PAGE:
Hard Drive Failure: The Aftermath

Well, my desktop is finally back up and running, courtesy of a new 160Gb Seagate drive and it's wonderful 5-year warranty. After struggling for the past few weeks to get all of my data organized and some of the digital photos I lost recovered, here's a couple of thoughts I have for moving forward.

1. I'll take Jeremy's advice from now on by not reformatting my drive unless it's absolutely necessary. I probably could have pulled some more images off my dying drive if I hadn't done that. But a bigger lesson here is probably to recognize the sounds of drive failure sooner so I never get to this point again.

2. Do a better job of backing data up. Simply copying from one machine to another obviously doesn't suffice, since that's what I did this time, only to find my iPhoto library corrupted in the process. Copy, but then check that the data is still okay by actually opening some files. And maybe use disk images, etc. instead of plain vanilla copies.

3. I had a tremendous amount of luck with Data Rescue II for recovering deleted files. Most of what I got back was from the Powerbook, not the dead G4 twoer. Regardless, I was able to use this to get back half of my Hawaii pics and pretty much all of my last Yosemite pics. And if I could have gotten my old drive to spin long enough, I'm sure I could pull more off. But with no luck in today's test, I'm ready to call it quits and move on.

4. iPhoto backup: All of my new photos are going to be backed up more regularly to DVD. I'm thinking maybe every 6 months or something should suffice. And I plan on grabbing another fire-proof safe. No point in having a backup if it burns away in a fire with your computer. In addition, I'm using Apple's Backup utility (.Mac subscription required) to archive my iPhoto library to my iPod. I'm not sure if I'll continue to do this, as opposed to simply generating new disk images to store on the iPod or simply using the option to store the full resolution images from within iTunes/iPhoto. The Apple Backup software is nice, but the archives it makes appear to balloon in size easily. I'm not a huge fan of just letting iTunes store the full res shots, since you lose the album info this way. Although this is a backup, and worst case I can always spend the time making new albums. The important thing is that I have the images. And it's really nice to let iTunes syncing do the backup for you. Saves an additional step by using a backup utility.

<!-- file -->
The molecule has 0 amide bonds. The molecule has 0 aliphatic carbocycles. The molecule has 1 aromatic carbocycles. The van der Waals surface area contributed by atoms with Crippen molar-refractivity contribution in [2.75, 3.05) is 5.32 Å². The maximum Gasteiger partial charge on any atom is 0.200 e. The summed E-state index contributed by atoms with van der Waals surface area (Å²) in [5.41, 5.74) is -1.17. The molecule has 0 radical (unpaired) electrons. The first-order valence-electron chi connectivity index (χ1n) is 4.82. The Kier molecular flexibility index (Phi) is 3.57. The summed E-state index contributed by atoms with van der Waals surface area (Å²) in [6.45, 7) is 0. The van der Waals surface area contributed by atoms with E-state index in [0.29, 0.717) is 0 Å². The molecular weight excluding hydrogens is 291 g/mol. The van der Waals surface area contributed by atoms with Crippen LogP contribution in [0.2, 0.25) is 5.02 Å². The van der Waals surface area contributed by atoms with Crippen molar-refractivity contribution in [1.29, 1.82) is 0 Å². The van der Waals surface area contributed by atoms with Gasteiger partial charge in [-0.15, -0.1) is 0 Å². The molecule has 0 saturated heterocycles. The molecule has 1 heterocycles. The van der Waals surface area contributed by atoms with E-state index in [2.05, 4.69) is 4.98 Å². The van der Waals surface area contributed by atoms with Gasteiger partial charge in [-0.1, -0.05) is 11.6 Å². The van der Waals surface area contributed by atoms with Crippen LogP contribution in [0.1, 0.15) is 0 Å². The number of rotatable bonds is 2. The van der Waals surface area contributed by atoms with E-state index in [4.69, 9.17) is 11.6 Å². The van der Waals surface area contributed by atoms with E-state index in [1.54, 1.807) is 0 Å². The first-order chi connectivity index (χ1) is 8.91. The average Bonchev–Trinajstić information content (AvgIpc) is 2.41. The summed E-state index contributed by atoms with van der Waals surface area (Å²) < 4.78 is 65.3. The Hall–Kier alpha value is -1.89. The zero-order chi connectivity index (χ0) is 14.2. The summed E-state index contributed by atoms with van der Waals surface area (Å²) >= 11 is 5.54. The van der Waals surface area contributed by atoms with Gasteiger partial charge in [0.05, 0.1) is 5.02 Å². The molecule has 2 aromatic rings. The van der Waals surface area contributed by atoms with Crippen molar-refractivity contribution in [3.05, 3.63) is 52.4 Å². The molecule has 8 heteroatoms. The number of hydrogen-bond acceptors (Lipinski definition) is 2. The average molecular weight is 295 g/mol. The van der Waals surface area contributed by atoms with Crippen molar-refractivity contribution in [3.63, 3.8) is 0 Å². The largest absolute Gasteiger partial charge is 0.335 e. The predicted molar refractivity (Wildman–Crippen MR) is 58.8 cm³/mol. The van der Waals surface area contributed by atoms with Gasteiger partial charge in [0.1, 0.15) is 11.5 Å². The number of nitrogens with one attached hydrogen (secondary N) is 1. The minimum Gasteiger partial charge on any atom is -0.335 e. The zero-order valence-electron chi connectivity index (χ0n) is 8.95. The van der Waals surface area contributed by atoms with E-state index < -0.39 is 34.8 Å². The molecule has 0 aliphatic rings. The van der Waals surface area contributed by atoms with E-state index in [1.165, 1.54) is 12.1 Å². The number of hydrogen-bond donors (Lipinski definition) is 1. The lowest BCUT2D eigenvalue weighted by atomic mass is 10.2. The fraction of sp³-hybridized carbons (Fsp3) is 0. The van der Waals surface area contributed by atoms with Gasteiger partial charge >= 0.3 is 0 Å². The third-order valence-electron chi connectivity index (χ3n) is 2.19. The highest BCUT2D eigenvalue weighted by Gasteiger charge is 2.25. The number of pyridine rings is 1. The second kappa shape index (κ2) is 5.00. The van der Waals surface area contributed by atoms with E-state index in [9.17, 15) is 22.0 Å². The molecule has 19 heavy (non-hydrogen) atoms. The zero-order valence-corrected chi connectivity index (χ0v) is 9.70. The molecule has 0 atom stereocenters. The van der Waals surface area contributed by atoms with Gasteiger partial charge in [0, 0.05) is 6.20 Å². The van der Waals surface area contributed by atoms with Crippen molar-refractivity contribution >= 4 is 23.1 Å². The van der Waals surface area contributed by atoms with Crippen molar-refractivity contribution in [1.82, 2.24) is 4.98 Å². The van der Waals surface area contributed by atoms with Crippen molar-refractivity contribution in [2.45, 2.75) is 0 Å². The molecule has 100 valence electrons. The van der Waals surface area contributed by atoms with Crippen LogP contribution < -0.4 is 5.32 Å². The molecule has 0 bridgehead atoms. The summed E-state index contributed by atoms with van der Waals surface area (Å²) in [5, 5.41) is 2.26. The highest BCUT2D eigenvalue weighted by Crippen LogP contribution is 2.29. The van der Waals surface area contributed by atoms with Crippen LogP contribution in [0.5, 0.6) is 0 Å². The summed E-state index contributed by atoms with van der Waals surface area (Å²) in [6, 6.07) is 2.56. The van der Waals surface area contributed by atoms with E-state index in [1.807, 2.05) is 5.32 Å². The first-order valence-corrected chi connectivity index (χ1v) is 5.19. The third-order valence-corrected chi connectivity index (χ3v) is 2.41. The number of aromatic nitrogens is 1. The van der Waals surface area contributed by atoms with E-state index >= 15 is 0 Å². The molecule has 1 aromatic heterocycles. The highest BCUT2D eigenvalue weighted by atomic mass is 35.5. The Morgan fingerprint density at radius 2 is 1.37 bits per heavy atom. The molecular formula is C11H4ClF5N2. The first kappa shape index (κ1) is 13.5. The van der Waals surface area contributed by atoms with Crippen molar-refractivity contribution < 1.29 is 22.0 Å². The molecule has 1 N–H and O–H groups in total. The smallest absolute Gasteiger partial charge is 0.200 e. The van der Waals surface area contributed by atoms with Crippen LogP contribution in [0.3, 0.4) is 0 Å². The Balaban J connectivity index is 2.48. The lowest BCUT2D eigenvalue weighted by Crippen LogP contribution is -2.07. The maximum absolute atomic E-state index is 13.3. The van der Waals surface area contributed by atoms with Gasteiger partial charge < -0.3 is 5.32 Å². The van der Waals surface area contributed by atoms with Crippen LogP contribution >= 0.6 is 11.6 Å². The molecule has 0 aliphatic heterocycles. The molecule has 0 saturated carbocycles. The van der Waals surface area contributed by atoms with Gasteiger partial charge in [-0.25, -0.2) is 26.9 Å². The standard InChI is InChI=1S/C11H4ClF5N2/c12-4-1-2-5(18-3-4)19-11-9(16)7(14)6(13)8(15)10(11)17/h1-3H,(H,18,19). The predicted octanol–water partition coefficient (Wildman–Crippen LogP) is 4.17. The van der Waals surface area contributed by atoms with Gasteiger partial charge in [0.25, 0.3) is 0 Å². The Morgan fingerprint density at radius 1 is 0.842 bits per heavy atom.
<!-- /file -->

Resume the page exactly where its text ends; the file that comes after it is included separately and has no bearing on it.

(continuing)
5. In addition to the steps taken in #4, all of my new photos are being backed up to my Kodak Gallery site. I had some pics there from a year or so ago, which is the only reason I still have some of my best CA images. But now I'm using their Premier service for a measly $2.50 per month to hold all of my albums. I'll probably only post random photo albums on .Mac with RapidWeaver now. Note that it's completely free to host an unlimited number of images (for now) on Kodak. My fee is simply to make it easier to share the albums with a few more bells and whistles. But the free option is a great way for anyone to back up their images. I'm uploading them there as soon as I import into iPhoto.

6. Home videos: All of my important Quicktime files (QTVR and home videos) will go to .Mac for web purposes, also serving as a backup. With almost a gig of storage, I should be able to put quite a few videos here for a while. Most of the quick vids I shoot on my S400 aren't too amazing and I wouldn't lose sleep if I lost them. But the important ones I now am taking better care of. And of course, these will get backed up to DVD regularly, along with my pics and music.

7. iTunes library: To DVD, of course, with the pictures and music. The iPod, by default, is serving as a backup of these files. Unlike my pictures and important movies, I don't have any off-site backups for this. I don't even have most of my CDs here at my apartment since I don't use them (they are at my parents' house), so I could snag those again and re-rip if needed. But backing up the iTunes Music Store purchases is important.

So, I've obviously gone mad in my backup efforts. But hopefully I've learned my lesson to make this process a little easier going forward.

No comments: